On Vogue & Slut Walks

I wrote the following as a comment on Racheal McCaig’s  Cocktails & Curtain Calls blog (great discussion there) in response to this, roughly-paraphrased, question:  Can we, on the one hand, be outraged by pictures of a 10-year-old girl being sexualized in Vogue Magazine and, on the other hand, not be upset when 16-year-old girls participate in a “Slut Walk?”

Part of parenting is teaching ‘children’ what is, and what is not, appropriate behaviour at different stages of development.

The advertiser/magazine in question is using the allure and promise of sex with a child to sell a product.

That child did not get out of her clothes and onto the pages of a magazine without her parents’ consent and help. I would be surprised if she hadn’t been encouraged by her parents. This is much like the toddlers and tiaras nonsense–dangerous because it tells girls that their self-worth is rightly measured in the way they present their bodies, how much they primp in front of a mirror, what clothes they wear…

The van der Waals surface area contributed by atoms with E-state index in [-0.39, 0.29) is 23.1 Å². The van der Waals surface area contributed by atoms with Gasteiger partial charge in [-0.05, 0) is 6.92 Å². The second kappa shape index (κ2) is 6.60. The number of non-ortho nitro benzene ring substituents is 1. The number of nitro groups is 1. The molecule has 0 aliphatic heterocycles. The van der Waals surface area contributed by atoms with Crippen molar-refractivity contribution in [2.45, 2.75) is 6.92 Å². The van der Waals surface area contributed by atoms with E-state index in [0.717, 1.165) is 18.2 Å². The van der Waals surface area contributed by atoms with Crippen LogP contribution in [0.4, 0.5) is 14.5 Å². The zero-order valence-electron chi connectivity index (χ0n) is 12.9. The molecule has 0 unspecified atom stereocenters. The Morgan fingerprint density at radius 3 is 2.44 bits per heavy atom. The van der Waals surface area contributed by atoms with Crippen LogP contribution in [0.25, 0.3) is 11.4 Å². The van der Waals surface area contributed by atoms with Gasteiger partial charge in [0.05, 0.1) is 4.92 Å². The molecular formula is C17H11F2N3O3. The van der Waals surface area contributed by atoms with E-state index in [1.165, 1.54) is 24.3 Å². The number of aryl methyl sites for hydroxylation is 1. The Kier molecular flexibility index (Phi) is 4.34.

Being ‘marketed’ by their parents, whether as pre-pubescent ‘cuties’ or as nascent ‘Lolitas,’ undermines girls’ abilities to establish an autonomous and grounded sense of their worth–and their own values–as persons, as females, and as sexual beings.

So long as we continue to condone the commoditization of children, we will continue to condemn them to self-blame when they are, finally, ‘sexually’ assaulted, and to ease them into the lie that sexual assault is about sex–that men cannot control their sexual urges and that women exist to ‘service’ them–willingly or no.

Sexual assault is about establishing power over, and victimizing, another human being in a manner that entirely strips the one attacked of dignity and, for an interminably long time, of a sense of security of person.

The sad fact is that a certain percentage of our daughters will become prey.

Although females are subject to attack at any age, from infancy to seniority, there is a world of difference between the child of 10 and the adolescent of 16.  A difference in what they can understand, a difference in our ability to control their choices.

As a society and as parents, we need to stop selling our girls to the highest bidder–whether the recompense is dollars in our pockets or simply the ego boost of ‘owning’ the prettiest one.

We need to stop selling our girls’ lives short by clothing them in dangerously antiquated mores.

And we need to broaden our conception of appropriate adolescent behaviour.

Allow a 16-year-old to participate in the slut walk? I say, encourage her to walk! And walk with her.

Personal power, female power, sexual power– these are all political.